NCR Today: Presidential election consumes the U.S., the world seeks solutions to Syrian crisis, and the church moves forward with Francis.
NCR Today: Land tenure issues complicate Philippines' rebuilding, Cold war between Saudi Arabia and Iran, Spanish archbishop implies women to blame for domestic violence, Priest freed from captivity in Syria
President Obama can't get a break. His critics won't let up caricaturing him as a feckless failure without the resolve for an all-out war against the Islamic State group.
Worse still, he squanders opportunities to make the case for his administration's strategy. His Oval Office address to the nation December 6 was a disengaged recitation of generalities, without specifics. It lacked the narrative and rhetorical force needed to uplift and engage the audience in the cause.
Authors' note: This blog post is part two of a two-part series. Read part one: "A Middle Eastern House of Cards."
Great uncertainty hovers over discussions of the shape of the new order that will emerge from the violence and chaos sweeping through the Middle East today. The old order, unnaturally born from the Sykes-Picot Agreement 100 years ago, is coming to an end, dealt a death blow by the 2003 U.S. invasion of Iraq, and alternative visions for the region have proved misguided.
Even before Saudi Arabia and the Gulf states opened their air campaign against Houthi rebels in Yemen, the multisided civil war in Yemen was a hornet's nest of troubles. The internationally recognized government of President Abed Rabbo Mansour Hadi was battling al-Qaida in the Arabian Peninsula (AQAP) in the south of the country. Forces attached to former President Ali Abdullah Saleh, who resigned under international pressure in 2012, were maneuvering for a return to power.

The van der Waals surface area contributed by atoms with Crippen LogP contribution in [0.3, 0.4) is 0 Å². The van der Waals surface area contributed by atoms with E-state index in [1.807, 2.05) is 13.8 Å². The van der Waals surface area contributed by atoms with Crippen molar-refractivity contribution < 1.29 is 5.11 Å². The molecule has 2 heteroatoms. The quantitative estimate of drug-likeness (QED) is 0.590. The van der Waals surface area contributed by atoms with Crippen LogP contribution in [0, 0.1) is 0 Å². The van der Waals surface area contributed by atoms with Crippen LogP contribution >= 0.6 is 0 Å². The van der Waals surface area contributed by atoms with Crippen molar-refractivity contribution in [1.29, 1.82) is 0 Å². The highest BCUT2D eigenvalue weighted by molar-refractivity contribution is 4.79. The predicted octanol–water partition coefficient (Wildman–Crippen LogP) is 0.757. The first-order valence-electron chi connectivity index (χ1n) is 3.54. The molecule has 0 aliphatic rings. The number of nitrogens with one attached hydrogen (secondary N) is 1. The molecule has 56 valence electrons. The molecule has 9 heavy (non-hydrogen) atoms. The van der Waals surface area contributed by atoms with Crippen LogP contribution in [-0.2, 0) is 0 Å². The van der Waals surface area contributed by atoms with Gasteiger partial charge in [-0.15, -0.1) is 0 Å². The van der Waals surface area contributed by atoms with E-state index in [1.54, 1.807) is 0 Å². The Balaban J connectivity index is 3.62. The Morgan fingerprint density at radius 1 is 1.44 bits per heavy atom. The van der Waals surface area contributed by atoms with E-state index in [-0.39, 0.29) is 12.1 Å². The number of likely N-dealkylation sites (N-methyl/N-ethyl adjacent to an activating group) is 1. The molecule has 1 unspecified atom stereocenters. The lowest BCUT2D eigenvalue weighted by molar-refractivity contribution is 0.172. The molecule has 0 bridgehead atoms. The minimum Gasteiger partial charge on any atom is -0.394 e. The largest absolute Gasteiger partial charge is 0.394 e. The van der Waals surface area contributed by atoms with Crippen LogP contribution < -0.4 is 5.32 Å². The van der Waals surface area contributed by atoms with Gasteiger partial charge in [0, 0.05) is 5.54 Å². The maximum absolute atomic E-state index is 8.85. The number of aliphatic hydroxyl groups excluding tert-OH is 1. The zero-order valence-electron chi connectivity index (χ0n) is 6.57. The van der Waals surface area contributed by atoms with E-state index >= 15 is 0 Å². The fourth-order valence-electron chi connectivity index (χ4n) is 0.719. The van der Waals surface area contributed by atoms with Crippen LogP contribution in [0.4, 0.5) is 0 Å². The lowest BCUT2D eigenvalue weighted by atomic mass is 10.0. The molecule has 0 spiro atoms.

NCR Today: It's Election Day; Egyptian men jailed for attending same-sex wedding; Spanish archbishop lambasted for luxury suite; Vatican approves constitution for Legionaries of Christ
NCR Today: Pope Francis meets with victims of clergy sex abuse, asks forgiveness for "sins of omission"; Catholics scramble to help Christians in Iraq; and more.
A champion for the disadvantaged and for fair government practices, Benedictine Sr. Mary John Mananzan adds helping abused overseas workers to her work for social justice in the Philippines.